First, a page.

Aluminum billets are a type of raw material used in the production of extruded aluminum profiles. Billets are essentially large, solid blocks or logs of aluminum, typically made by melting aluminum ingots and then casting them into the desired size and shape.
Billets can vary in size and shape depending on the intended use, but they are generally cylindrical in shape with diameters ranging from a few inches to over a foot and lengths of several feet. They can be made from a range of aluminum alloys to meet specific requirements for strength, durability, and other properties.
Billets are then typically heated to a specific temperature and transferred to an extrusion press, where they are pressed through a die to create an extruded aluminum profile. This process involves pushing the heated billet through a shaped opening or die with tremendous force, which shapes the aluminum into the desired profile.
Aluminum billets are used in a wide range of applications, including construction, consumer goods, transportation, and other industries that rely on aluminum for its lightweight, strength, and durability.
ALUMINIUM BILLET PROCESS
Aluminum billets are made through a casting process that involves several steps. The following is a general step-by-step procedure for making aluminum billets:
The first step is to melt aluminum ingots in a furnace. This is typically done in a batch process, with several ingots melted at once.
Once the aluminum is melted, it is refined to remove any impurities that may be present in the raw material. This is typically done through a degassing process, where gases and other impurities are removed from the molten aluminum.
The molten aluminum is then poured into a preheated casting machine, which shapes it into the desired form. Billets are typically cast using a vertical or horizontal casting machine, where the molten aluminum is poured into a mold.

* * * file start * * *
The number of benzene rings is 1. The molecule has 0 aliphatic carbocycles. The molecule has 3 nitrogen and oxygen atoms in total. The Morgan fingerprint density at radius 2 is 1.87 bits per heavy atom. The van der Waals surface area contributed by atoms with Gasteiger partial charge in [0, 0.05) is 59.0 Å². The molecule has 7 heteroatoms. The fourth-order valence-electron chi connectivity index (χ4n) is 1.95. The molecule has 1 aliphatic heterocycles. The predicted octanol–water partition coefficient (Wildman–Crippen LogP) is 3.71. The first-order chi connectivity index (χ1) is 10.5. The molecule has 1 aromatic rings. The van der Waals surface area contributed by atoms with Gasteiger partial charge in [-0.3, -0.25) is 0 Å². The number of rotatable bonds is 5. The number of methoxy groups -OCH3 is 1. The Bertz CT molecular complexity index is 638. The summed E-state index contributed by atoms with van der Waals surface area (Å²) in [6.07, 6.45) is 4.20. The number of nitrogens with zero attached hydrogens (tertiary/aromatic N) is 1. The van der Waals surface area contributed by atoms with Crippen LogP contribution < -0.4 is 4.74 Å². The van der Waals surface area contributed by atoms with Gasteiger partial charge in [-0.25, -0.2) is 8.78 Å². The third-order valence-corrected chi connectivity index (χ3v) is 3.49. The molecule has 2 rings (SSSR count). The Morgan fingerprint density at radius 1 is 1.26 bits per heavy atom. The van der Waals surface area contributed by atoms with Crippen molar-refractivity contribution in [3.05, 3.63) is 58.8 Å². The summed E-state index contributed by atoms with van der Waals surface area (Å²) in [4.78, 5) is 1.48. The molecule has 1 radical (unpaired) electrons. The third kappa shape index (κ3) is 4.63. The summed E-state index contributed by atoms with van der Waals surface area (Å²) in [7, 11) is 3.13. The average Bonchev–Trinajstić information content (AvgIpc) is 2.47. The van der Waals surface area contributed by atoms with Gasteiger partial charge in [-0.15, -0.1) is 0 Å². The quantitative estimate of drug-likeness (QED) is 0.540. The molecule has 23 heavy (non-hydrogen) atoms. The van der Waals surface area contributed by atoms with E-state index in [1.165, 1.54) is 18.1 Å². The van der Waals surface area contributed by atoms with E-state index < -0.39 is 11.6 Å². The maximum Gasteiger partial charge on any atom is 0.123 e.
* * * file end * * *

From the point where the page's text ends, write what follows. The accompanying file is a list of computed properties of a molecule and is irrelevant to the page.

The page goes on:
After the billet is cast, it is cooled gradually in a controlled environment to prevent warping or other deformities. This is typically done by passing the billet through a cooling chamber or quench tank.
Once the billet is fully cooled, it is removed from the casting machine and cut to the desired length. This is typically done using a saw or other cutting tool.
To ensure the billet has a uniform composition, it may be homogenized by heating it to a specific temperature for a certain amount of time. This is typically done in a specialized furnace.
Finally, the billets are inspected to ensure they meet the desired quality standards. This may involve visual inspection, non-destructive testing, or other methods.
Once the billets have been inspected and approved, they are ready for use in the production of extruded aluminum profiles or other applications.
Move Extrusions to the Stretcher and Stretch Them into Alignment
You will notice some twists in the shapes at this stage, and you need to correct this. To make this correction, you need a stretcher. Hold each profile mechanically on both ends and pull them until they are fully straight. This process brings them into specification.
Move Extrusions to the Finish Saw and Cut Them to Length
Now that the extrusions are straight and work-hardened, you can transfer them to a saw table. At this point, you can cut them into specific lengths, majorly between 8-21 ft. After the sawing process is over, you can move them to an oven for aging to the correct temper (T5 or T6).
Carry Out Secondary Operations (Heat treatment, Fabrication, and Surface Finishing)
After the extrusion process is complete, you can treat profiles with heat to boost their properties. The next thing after the heat treatment is to fabricate them if there is a need to correct their dimensions. Adding a surface finish would also help improve their appearance and corrosion resistance properties.